Weight 1 lb 12 ½ oz. (810 grams). Diameters 22.5 x 5.5 cm (9 x 2 ¼ inches)
This extremely rare antique shaman ceremonial singing bowl is believed to date from the 17th century, and is the largest of five similar bowls recently found in the far west of Nepal, and currently in my possession. Provenance is of no concern to those who trek to remote Himalayan villages to source and trade in bowls, so we will never know for sure, but I understand that all five bowls were in fact bought and sold together and therefore might well have formed part of a unique set or at least have originated from the same foundry. I have not previously encountered any others with quite the same form, and all possess the look and feel of great antiquity and purpose.
This particular bowl is exceptionally versatile. The fundamental note is a third octave E (168/9Hz) when struck with a padded mallet or played around the rim with a ringer. It will also produce fountains when played with a little water inside, or talk (squeal/wail) when struck and rocked back and forth. These odd abilities are employed to facilitate the transition from one reality, or world, to the next. However, it is equally likely that this bowl has served as a ritual or ceremonial vessel.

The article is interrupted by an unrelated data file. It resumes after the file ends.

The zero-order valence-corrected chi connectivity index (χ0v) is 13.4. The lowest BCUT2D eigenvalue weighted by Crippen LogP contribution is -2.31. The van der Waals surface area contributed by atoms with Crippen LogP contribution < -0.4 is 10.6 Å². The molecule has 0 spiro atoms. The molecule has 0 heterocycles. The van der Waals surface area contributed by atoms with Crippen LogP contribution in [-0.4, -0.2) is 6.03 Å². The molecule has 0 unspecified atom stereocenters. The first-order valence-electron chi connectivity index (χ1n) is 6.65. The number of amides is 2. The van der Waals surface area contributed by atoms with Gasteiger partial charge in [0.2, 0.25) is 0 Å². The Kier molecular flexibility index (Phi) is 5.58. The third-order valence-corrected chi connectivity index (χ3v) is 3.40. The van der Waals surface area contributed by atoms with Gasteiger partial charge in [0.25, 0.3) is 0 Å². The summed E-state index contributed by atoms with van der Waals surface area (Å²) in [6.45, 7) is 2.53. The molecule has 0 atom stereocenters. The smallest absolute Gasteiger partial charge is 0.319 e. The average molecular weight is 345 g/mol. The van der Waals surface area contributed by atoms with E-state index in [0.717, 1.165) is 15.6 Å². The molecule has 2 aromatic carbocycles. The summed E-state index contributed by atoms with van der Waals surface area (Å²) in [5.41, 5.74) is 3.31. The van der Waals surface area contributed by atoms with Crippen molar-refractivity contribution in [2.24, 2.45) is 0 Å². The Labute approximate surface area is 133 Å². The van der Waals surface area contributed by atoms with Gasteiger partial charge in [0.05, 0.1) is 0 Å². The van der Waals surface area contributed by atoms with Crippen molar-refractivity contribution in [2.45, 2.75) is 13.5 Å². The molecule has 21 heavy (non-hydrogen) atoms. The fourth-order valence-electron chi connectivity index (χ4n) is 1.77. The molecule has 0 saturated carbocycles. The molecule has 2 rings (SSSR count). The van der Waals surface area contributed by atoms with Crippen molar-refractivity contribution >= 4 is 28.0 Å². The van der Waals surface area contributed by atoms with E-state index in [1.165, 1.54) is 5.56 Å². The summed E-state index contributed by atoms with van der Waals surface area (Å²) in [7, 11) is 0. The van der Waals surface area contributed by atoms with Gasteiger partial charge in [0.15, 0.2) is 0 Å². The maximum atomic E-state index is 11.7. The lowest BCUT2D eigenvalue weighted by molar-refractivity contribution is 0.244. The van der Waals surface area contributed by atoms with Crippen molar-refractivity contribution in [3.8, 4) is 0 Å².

This hand-beaten and shallow bowl has a flat bottom and a wall that flares towards the rim. The slightly flanged lip is flat and even. The large mound or lingam at its centre is matched by an equally large depression or navel underneath. There is no evidence of any decoration. It is structurally in superb condition, although a little grubby and lightly stained in places. It could be cleaned and polished if desired, but I personally prefer it to look like the old, used, and sacred object it is.
Please see the near identical F#3 bowl also listed on this website, as they would make a perfect pair. Click here.
A Tibetan silk brocade bowl cushion, a padded striker and 2 ringers are included in the price.